It is a book with twenty chapters. Seventeen of them are written by men. None of them are co-written by women *and* men. The chapters written by women are bundled together at the back of the book, as sort of special guest panel.

I quote from John Stolenberg’s chapter, ‘Toward Gender Justice’:

In this model [the heterosexual model, which he is defining], men are the arbiters of human identity. From the time they are boys, men are programmed by the culture to refer exclusively to other men for validation of their self-worth. A man’s comfort and well-being are contingent upon the labor and nurture of women, but his identity – his ‘knowledge of who he is’ – can only be conferred and confirmed by other men.

Granting this fact (which I’m not sure that I do, given the number of men I’ve known to be dependent on their wives/girlfriends for validation): isn’t it just the tiniest bit counter-productive to produce a book about ‘feminism and masculinity’ which is dominated by male writers? In which none of these male authors have done what they advocate other men do, and actually worked with women in looking to define masculinity?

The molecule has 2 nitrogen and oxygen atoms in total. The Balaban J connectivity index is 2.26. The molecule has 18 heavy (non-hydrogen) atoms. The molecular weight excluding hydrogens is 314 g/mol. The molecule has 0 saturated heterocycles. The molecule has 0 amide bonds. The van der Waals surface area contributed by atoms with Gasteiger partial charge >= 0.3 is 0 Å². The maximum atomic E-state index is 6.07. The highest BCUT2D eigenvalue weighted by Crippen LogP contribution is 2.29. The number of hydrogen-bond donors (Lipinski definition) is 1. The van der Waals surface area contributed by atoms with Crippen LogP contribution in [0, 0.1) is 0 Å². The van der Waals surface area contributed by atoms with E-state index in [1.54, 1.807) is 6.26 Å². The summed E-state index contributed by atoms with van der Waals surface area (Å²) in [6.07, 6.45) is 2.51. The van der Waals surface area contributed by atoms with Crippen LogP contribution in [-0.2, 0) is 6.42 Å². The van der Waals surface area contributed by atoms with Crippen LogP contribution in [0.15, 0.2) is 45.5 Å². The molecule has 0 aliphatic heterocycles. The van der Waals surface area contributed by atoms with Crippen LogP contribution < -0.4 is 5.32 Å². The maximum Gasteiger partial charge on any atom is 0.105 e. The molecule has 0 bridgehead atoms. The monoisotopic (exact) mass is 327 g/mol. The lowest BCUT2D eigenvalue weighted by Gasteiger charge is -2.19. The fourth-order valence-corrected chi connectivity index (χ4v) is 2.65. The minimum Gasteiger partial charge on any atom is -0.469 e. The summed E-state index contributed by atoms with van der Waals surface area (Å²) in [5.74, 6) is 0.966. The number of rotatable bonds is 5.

I’ve yet to get to the second half of the book – the half where the three chapters by women are found. But so far, it seems to me to be a book about masculinity, in the context of feminism. I’ve liked every single chapter, as a stand-alone item. But they seem to be strung together in a spirit of ‘what can feminism do for teh mens’, which, last I heard, was not what feminism is for.

Find me a book on feminism and masculinities which is co-edited by men and women, which has at least 1/3 female authors, and in which male and female scholars work *together* on co-authored articles in their respective disciplines… and then I’ll be impressed.

ed: well, hello, I don’t have a feminism tag or a gender tag. Or rather, I didn’t. Hello, new tags.